Much more can be done to take advantage of agriculture’s potential to improve health through agrarian and health diplomacy.
A critical first step is improved knowledge on the agriculture-international relations-health nexus. 

The governments should consider introducing the notion of “agrarian diplomacy” into their policy toolkit to address the growing risks (food insecurity, climate change, biodiversity loss, economic decline, poverty, etc). Agrarian diplomats, should develop awareness, in order to anticipate, manage, and mitigate these risks and conflicts.


Identifying and Mapping Barriers and Agricultural Concerns

Farmer protests spread across the globe

It is against this background that this online consultation is being organized by the Institute to further identify the barriers and opportunities for public diplomacy practitioners and other knowledge holders to contribute to informing policy for more sustainable agrifood systems.

While many issues are country-specific, others are global. 
Here is an in-depth look at the problems that have prompted the protest movement around the world and in individual nations.

Free Resources (courses, webinars, etc)
Explore a wide variety of free, multilingual courses in the areas of agriculture, food security, and food diplomacy.

Student Portrait

The FAO e-learning Academy provides learning opportunities and multilingual e-learning courses for professionals working in food and nutrition security, social and economic development, and sustainable management of natural resources, with the overall goal of strengthening the capacity of member countries to achieve the 2030 Agenda for Sustainable Development.

Agriculture Drone

International Labour Organization

Farmer protests spread across the globe

It is against this background that this online consultation is being organized by the Institute to further identify the barriers and opportunities for public diplomacy practitioners and other knowledge holders to contribute to informing policy for more sustainable agrifood systems.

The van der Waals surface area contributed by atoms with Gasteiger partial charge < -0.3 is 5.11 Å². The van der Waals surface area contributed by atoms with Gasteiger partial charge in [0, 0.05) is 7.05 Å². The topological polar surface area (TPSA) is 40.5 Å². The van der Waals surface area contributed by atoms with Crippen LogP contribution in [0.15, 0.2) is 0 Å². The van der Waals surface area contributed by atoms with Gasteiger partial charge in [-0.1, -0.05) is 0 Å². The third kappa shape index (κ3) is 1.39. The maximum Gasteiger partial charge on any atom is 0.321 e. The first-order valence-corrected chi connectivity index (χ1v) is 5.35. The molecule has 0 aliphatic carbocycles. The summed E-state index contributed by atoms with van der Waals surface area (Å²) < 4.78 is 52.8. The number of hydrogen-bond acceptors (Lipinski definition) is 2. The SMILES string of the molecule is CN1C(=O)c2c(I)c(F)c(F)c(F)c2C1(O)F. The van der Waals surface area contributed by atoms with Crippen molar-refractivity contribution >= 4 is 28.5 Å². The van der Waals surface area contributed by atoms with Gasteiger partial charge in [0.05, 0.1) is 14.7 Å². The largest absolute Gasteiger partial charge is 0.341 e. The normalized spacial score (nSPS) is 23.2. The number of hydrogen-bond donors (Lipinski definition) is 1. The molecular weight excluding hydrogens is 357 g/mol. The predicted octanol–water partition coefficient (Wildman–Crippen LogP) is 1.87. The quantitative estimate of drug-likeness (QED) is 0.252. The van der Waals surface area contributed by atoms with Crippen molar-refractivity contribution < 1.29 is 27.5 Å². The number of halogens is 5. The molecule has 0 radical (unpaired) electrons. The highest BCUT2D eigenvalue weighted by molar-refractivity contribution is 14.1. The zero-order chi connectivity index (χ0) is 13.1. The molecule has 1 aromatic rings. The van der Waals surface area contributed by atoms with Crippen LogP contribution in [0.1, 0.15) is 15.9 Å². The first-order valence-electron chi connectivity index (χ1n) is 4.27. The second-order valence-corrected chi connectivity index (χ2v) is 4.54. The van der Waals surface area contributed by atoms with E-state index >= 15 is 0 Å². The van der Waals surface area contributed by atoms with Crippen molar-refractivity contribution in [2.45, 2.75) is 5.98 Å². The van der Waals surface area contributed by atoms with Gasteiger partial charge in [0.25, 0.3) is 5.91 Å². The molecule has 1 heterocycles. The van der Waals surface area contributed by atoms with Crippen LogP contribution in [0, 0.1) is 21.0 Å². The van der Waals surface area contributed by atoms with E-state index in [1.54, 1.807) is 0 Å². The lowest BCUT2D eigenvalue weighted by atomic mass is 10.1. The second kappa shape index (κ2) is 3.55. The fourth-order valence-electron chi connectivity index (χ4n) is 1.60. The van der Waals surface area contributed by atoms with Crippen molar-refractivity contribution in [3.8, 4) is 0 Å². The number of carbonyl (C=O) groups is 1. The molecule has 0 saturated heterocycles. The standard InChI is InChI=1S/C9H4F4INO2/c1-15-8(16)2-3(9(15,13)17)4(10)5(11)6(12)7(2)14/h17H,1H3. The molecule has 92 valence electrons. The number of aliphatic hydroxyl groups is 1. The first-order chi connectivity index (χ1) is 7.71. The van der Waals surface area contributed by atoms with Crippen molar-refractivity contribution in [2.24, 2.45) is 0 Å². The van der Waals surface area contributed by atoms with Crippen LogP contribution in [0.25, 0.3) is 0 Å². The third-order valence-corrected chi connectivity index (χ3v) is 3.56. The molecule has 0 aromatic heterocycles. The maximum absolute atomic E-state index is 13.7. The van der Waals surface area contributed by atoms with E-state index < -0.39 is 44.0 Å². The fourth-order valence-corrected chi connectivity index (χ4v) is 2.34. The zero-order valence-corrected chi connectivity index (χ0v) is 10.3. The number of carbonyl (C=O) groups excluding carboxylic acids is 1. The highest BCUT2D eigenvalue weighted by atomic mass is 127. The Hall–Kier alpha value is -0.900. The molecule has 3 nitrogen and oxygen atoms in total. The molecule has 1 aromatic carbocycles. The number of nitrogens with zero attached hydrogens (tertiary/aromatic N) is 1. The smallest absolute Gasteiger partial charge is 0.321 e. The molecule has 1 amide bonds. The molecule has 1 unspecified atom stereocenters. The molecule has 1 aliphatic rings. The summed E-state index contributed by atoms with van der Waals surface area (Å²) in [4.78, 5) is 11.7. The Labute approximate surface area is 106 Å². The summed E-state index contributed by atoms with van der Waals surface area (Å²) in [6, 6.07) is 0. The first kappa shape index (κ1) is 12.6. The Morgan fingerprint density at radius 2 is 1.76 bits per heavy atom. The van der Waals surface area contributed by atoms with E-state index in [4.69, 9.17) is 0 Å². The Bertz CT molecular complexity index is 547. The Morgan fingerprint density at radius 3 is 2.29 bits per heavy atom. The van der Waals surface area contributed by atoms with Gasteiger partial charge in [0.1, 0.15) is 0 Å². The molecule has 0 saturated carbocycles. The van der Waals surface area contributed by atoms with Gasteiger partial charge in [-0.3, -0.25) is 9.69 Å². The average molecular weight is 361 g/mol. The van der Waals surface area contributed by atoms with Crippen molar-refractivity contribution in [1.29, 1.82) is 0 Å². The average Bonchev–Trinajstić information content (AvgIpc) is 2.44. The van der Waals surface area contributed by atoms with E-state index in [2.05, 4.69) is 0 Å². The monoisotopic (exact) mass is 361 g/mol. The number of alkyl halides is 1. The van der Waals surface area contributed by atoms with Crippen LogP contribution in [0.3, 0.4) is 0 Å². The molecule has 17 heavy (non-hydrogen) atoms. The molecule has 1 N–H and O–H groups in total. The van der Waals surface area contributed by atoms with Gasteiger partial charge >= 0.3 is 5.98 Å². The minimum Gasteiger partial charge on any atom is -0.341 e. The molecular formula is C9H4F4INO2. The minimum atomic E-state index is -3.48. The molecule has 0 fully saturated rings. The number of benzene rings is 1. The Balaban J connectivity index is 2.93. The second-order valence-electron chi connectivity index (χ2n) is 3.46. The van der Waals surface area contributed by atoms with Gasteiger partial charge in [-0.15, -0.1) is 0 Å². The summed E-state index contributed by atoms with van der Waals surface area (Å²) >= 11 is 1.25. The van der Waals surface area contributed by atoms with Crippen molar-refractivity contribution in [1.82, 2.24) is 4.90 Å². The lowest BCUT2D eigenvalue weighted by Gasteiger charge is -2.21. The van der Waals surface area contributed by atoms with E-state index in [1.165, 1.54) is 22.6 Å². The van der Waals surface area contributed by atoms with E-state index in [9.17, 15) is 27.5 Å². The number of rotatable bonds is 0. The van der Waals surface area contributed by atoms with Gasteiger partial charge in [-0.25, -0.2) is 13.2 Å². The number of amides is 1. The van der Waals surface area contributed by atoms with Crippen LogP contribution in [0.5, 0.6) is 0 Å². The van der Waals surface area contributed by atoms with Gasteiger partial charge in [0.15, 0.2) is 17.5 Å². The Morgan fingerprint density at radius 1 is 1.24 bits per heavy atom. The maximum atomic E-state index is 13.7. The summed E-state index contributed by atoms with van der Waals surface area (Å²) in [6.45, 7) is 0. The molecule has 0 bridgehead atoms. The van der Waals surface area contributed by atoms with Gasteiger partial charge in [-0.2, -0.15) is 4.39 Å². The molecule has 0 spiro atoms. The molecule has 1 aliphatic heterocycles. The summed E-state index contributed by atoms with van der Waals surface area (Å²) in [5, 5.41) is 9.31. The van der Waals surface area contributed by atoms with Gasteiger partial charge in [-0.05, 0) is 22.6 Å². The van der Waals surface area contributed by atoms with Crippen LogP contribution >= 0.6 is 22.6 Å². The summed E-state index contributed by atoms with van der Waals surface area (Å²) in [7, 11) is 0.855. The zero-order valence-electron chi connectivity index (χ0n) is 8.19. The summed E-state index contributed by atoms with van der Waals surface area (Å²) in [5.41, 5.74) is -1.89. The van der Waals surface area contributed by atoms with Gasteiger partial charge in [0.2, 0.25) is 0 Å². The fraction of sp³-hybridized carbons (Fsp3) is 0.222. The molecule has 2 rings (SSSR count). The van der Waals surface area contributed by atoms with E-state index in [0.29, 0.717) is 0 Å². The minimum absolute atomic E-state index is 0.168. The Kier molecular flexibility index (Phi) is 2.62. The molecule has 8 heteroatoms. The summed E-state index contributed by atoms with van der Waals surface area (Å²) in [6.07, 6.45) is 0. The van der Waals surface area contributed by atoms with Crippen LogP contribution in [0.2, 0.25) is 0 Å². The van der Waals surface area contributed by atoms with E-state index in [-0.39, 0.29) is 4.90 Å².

It underlines a tumultuous time in agriculture for farmers right across the globe – and the serious questions that agricultural diplomacy practitioners should now be asking policymakers in every country. 

The Institute distinguishes several different ways in which underrepresented agrarians and agrarian diplomacy practitioners can be embedded in the policy process, i.e. through

  • provision of expert advice,

  • fostering interdisciplinary collaboration and

  • raising awareness of their potential contribution to the objectives of farm policies and related agricultural trade policies.


  • Small farms are underrepresented in the policy process and they benefit less than large-scale agriculture.

  • Agricultural diplomacy can contribute to more inclusive policy processes by providing evidence on the situation, needs, and potential of underrepresented groups in agriculture.

  • Beyond policy outcomes, the interface between public diplomacy and underrepresented groups in agriculture leads to increased social capital, empowerment, knowledge and skills.

public diplomacy

Farmers need to realise that the big farming lobby doesn't represent their interests. 

The representativeness of small farms remains limited, despite the increasing awareness of the value they bring to the food systems.


Small-scale farmers and fishers, pastoralists and foresters can make important contributions to sustained growth through agrarian diplomacy.


The added value outcome is enhanced social capital through stronger and a more dynamic cooperation among stakeholders. Such social capital development can be transformed into political capital, empowerment and increased capacity to work together to design future policy. 

Help us improve our work

We are glad to inform you that leading to the next virtual meeting we gather your input on the current and future planned work of the Institute.  Those who have not yet had a chance to complete the survey, we urge you to do so as we are keen to learn about your views in going forward together.